Priming, or increased sensitivity to antigen, has not been demonstrated in the lung and could play a role in asthmatic symptomatology during seasonal pollen exposure. It is also an important consideration in the design of any experimental protocol requiring serial bronchoprovocations with antigen. Thirteen patients with a history of asthma symptoms during the pollen season and a positive skin test to ragweed extract were selected. Patients were given bronchial challenge out of season on 4 successive days with stepwise inhalations of antigen, and airways conductance was monitored in the body plethysmograph. Antigen dose-response curves were drawn, and the cumulative dose required for a 35% reduction in specific airway conductance was calculated and designated Provocation Dose (PD35). No regular trend toward either priming or desensitization was noted. The daily changes in antigen sensitivity did not correlate with daily variation of baseline pulmonary function. To determine if there was any priming due to natural exposure to pollen, 9 patients were brought back and rechallenged during the pollen season with no significant increase in bronchial sensitivity to ragweed extract. The PD35 method provides figures useful for comparing dose-response curves and shows a one-log variation from day to day. Any evaluation by bronchial challenge of antigen sensitivity or drug efficacy must take into account such variation.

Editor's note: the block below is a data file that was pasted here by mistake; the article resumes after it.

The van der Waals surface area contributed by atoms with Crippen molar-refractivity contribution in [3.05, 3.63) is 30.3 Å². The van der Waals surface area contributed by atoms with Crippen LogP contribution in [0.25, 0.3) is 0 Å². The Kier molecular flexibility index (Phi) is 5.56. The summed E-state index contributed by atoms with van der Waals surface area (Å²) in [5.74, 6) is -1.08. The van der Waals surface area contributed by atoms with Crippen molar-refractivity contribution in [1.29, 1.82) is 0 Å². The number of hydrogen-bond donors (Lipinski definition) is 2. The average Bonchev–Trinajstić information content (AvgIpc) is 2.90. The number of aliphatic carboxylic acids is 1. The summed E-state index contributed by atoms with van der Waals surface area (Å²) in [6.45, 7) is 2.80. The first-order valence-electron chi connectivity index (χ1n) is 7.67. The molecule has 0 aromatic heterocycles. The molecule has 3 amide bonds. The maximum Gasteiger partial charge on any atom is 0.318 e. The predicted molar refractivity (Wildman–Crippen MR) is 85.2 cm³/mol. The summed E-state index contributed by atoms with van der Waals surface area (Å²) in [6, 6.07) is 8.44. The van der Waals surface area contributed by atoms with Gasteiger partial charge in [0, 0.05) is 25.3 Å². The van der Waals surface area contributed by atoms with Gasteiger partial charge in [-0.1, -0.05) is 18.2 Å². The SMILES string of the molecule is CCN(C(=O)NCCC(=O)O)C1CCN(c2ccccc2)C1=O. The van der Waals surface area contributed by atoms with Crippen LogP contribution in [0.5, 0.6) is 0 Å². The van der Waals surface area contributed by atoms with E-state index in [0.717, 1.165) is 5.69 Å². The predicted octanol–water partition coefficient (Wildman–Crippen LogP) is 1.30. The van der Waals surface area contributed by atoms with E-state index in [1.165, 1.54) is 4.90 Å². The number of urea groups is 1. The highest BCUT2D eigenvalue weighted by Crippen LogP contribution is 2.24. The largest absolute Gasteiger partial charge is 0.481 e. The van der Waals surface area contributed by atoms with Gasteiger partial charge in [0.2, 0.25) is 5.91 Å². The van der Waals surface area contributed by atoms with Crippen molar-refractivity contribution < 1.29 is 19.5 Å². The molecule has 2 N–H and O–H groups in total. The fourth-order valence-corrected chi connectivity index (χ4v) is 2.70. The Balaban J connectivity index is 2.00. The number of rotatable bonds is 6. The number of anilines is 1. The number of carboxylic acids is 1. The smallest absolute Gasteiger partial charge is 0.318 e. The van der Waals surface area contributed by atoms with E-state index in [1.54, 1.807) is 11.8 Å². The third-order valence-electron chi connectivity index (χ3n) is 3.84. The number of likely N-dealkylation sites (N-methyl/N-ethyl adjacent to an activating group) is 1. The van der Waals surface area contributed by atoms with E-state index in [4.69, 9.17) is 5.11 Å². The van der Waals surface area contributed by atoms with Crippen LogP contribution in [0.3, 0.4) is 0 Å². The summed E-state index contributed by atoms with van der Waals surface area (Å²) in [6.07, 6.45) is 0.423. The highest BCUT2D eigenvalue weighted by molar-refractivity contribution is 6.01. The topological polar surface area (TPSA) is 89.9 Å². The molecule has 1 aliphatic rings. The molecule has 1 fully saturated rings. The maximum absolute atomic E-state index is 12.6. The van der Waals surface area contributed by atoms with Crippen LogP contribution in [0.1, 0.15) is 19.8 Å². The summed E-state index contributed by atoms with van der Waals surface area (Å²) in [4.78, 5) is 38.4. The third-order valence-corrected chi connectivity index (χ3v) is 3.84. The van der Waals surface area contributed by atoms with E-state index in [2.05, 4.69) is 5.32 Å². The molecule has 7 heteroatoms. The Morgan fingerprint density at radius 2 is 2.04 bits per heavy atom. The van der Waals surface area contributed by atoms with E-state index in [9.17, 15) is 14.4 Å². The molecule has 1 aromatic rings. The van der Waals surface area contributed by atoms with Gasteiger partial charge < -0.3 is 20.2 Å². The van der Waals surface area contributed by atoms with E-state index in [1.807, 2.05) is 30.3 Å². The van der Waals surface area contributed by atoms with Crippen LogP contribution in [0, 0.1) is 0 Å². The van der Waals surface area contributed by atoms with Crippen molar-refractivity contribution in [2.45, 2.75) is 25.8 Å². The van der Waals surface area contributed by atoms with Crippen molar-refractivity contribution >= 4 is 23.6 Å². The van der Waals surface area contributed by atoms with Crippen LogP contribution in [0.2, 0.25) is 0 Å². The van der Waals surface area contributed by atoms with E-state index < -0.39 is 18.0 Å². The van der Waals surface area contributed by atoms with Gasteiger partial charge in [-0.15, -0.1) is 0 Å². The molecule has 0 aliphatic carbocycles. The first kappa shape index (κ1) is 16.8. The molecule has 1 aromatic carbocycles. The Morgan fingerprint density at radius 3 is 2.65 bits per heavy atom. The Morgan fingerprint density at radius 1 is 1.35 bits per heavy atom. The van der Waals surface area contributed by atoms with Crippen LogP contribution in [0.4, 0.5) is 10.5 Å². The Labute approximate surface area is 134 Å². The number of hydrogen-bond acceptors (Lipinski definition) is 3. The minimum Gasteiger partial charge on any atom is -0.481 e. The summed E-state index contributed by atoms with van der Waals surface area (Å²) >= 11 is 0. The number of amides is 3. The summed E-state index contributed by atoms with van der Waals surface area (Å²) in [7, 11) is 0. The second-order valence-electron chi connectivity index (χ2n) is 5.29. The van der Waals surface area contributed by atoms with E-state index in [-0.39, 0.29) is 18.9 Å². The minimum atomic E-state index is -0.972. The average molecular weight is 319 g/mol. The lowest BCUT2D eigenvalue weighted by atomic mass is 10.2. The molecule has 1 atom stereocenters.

ASJC Scopus subject areas
- Immunology and Allergy